[Screen It]

(2007) (Chris Cooper, Ryan Phillippe) (PG-13)

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Drama/Suspense: A rookie agent is assigned to work with, observe, and collect evidence that might prove his new boss, a legendary FBI veteran, might be working for the enemy.
It's early 2001 and Eric O'Neill (RYAN PHILLIPPE) is employed by the FBI with dreams of becoming an agent. He gets the chance when supervisor Kate Burroughs (LAURA LINNEY) picks him for an assignment that could be one of the most important in the agency's history.

That's because the powers-that-be believe that veteran agent and computer expert Robert Hanssen (CHRIS COOPER) is actually working as a double agent for the Russians. Kate also informs Eric that Robert is a sexual deviant, thus making the young man unsure of what to expect on his first day working for the 56-year-old veteran who's been made head of the fictitious Information Assurance Division.

Robert comes off as cold and calculating, and untrusting of his supervisors. Yet, his strong religious convictions and family ties to his wife Bonnie (KATHLEEN QUINLAN) and their kids make Eric second-guess the assessment made by Kate as well as fellow supervisors Rich Garces (GARY COLE) and Dan Plesac (DENNIS HAYSBERT).

To make matters worse for Eric, he can't tell his wife Juliana (CAROLINE DHAVERNAS) about his real assignment, a fact that leads to tension between them, especially when Robert and Bonnie infiltrate their lives, pushing their religious beliefs on them. From that point on and despite his doubts, Eric tries to note and collect any sort of incriminating evidence against Robert, all while trying to prevent his new boss from discovering what's occurring.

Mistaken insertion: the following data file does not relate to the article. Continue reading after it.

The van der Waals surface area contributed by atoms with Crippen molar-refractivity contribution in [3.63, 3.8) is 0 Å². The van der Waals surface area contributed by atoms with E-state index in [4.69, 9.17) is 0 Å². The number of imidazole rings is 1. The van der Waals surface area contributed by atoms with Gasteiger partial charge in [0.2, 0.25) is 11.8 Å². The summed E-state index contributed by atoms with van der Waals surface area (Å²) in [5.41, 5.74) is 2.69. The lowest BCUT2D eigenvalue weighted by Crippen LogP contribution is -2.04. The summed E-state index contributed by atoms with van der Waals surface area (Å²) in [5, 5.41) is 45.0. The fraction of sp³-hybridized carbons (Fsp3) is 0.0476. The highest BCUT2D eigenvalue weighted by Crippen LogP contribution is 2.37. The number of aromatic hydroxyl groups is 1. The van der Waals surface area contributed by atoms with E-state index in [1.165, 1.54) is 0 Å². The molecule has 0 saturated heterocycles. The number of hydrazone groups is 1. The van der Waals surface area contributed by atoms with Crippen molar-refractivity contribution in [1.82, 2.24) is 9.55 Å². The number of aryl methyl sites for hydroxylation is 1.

OUR TAKE: 6.5 out of 10
Hollywood has long been enamored with telling tales of renegade characters, and moviegoers have long enjoyed watching them. It doesn't seem to make any difference whether the rebel is good (and trying to fight a corrupt system) or bad (in turning against those who or that which created them) as they're usually fascinating and commanding sorts.

And that's because they're often smart, resourceful, wily, and ultimately powerful in ways many viewers would like to see themselves. The flip side of that are the tales pitting such veteran characters, who've turned bad, against green but determined rookies who realize they're outmatched, but are equally determined to win.

Such is the case in "Breach," a fairly engrossing and entertaining adaptation of the true-life story of veteran FBI agent Robert Hanssen, the man behind the biggest security breach in U.S. intelligence history. Considering that it comes from Billy Ray, the second-time director who made a big splash with "Shattered Glass" and proved he could more than capably handle a true-life tale featuring an adversarial relationship and the all-important quest for truth, the bar's been raised for this thematically similar pic.